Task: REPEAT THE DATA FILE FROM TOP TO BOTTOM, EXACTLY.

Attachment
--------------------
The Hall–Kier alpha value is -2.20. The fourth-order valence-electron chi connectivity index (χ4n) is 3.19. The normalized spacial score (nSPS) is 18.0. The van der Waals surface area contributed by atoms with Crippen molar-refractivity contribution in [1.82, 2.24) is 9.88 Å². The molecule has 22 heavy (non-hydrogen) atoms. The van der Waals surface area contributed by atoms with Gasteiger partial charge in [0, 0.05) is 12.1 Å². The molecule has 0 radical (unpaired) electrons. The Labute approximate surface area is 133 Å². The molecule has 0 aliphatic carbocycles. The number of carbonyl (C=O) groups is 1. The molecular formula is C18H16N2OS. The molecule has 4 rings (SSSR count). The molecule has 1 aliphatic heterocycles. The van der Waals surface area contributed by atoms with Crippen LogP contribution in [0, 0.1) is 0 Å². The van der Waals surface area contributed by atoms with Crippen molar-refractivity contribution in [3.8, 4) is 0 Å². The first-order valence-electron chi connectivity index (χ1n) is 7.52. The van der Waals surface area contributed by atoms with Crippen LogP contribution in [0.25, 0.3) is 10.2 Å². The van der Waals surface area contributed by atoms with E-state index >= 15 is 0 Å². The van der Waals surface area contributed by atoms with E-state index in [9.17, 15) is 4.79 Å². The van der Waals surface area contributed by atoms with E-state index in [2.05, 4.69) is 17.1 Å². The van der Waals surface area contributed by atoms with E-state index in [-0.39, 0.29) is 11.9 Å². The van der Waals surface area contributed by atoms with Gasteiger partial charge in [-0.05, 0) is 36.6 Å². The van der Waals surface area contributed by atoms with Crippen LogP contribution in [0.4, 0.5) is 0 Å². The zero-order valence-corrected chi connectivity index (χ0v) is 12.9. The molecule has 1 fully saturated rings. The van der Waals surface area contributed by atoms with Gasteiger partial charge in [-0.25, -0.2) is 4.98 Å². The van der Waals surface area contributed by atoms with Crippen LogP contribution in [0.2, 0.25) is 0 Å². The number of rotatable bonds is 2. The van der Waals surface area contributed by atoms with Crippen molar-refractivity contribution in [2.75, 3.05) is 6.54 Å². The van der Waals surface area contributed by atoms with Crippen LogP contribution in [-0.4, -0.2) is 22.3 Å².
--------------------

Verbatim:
The Hall–Kier alpha value is -2.20. The fourth-order valence-electron chi connectivity index (χ4n) is 3.19. The normalized spacial score (nSPS) is 18.0. The van der Waals surface area contributed by atoms with Crippen molar-refractivity contribution in [1.82, 2.24) is 9.88 Å². The molecule has 22 heavy (non-hydrogen) atoms. The van der Waals surface area contributed by atoms with Gasteiger partial charge in [0, 0.05) is 12.1 Å². The molecule has 0 radical (unpaired) electrons. The Labute approximate surface area is 133 Å². The molecule has 0 aliphatic carbocycles. The number of carbonyl (C=O) groups is 1. The molecular formula is C18H16N2OS. The molecule has 4 rings (SSSR count). The molecule has 1 aliphatic heterocycles. The van der Waals surface area contributed by atoms with Crippen LogP contribution in [0, 0.1) is 0 Å². The van der Waals surface area contributed by atoms with Crippen molar-refractivity contribution in [3.8, 4) is 0 Å². The first-order valence-electron chi connectivity index (χ1n) is 7.52. The van der Waals surface area contributed by atoms with Crippen LogP contribution in [0.25, 0.3) is 10.2 Å². The van der Waals surface area contributed by atoms with E-state index >= 15 is 0 Å². The van der Waals surface area contributed by atoms with E-state index in [9.17, 15) is 4.79 Å². The van der Waals surface area contributed by atoms with E-state index in [2.05, 4.69) is 17.1 Å². The van der Waals surface area contributed by atoms with E-state index in [-0.39, 0.29) is 11.9 Å². The van der Waals surface area contributed by atoms with Gasteiger partial charge in [-0.05, 0) is 36.6 Å². The van der Waals surface area contributed by atoms with Crippen LogP contribution in [0.4, 0.5) is 0 Å². The zero-order valence-corrected chi connectivity index (χ0v) is 12.9. The molecule has 1 fully saturated rings. The van der Waals surface area contributed by atoms with Gasteiger partial charge in [-0.25, -0.2) is 4.98 Å². The van der Waals surface area contributed by atoms with Crippen LogP contribution in [0.2, 0.25) is 0 Å². The number of rotatable bonds is 2. The van der Waals surface area contributed by atoms with Crippen molar-refractivity contribution in [2.75, 3.05) is 6.54 Å². The van der Waals surface area contributed by atoms with Crippen LogP contribution in [-0.4, -0.2) is 22.3 Å².